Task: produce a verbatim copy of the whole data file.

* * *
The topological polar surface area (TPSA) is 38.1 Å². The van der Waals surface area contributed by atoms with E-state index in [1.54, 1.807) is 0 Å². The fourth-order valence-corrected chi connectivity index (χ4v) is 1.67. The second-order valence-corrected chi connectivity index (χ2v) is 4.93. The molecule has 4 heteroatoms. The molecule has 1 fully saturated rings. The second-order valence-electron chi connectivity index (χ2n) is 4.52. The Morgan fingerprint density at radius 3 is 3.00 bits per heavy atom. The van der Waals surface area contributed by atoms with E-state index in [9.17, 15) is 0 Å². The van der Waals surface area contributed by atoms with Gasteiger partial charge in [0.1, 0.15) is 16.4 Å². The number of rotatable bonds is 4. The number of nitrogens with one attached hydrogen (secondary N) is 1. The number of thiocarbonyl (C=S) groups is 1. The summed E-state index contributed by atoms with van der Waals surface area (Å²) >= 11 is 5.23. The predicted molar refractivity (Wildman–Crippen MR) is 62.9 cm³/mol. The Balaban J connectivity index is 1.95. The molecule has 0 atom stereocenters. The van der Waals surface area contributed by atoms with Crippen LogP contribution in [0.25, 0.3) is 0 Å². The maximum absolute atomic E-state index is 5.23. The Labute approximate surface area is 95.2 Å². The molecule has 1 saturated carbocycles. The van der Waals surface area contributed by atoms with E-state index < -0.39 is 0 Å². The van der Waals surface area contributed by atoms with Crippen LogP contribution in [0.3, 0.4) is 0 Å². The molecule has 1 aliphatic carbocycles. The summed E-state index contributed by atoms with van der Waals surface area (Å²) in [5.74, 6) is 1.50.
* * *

The topological polar surface area (TPSA) is 38.1 Å². The van der Waals surface area contributed by atoms with E-state index in [1.54, 1.807) is 0 Å². The fourth-order valence-corrected chi connectivity index (χ4v) is 1.67. The second-order valence-corrected chi connectivity index (χ2v) is 4.93. The molecule has 4 heteroatoms. The molecule has 1 fully saturated rings. The second-order valence-electron chi connectivity index (χ2n) is 4.52. The Morgan fingerprint density at radius 3 is 3.00 bits per heavy atom. The van der Waals surface area contributed by atoms with E-state index in [9.17, 15) is 0 Å². The van der Waals surface area contributed by atoms with Gasteiger partial charge in [0.1, 0.15) is 16.4 Å². The number of rotatable bonds is 4. The number of nitrogens with one attached hydrogen (secondary N) is 1. The number of thiocarbonyl (C=S) groups is 1. The summed E-state index contributed by atoms with van der Waals surface area (Å²) >= 11 is 5.23. The predicted molar refractivity (Wildman–Crippen MR) is 62.9 cm³/mol. The Balaban J connectivity index is 1.95. The molecule has 0 atom stereocenters. The van der Waals surface area contributed by atoms with Crippen LogP contribution in [0.25, 0.3) is 0 Å². The maximum absolute atomic E-state index is 5.23. The Labute approximate surface area is 95.2 Å². The molecule has 1 saturated carbocycles. The van der Waals surface area contributed by atoms with E-state index < -0.39 is 0 Å². The van der Waals surface area contributed by atoms with Crippen LogP contribution in [0.3, 0.4) is 0 Å². The molecule has 1 aliphatic carbocycles. The summed E-state index contributed by atoms with van der Waals surface area (Å²) in [5.74, 6) is 1.50.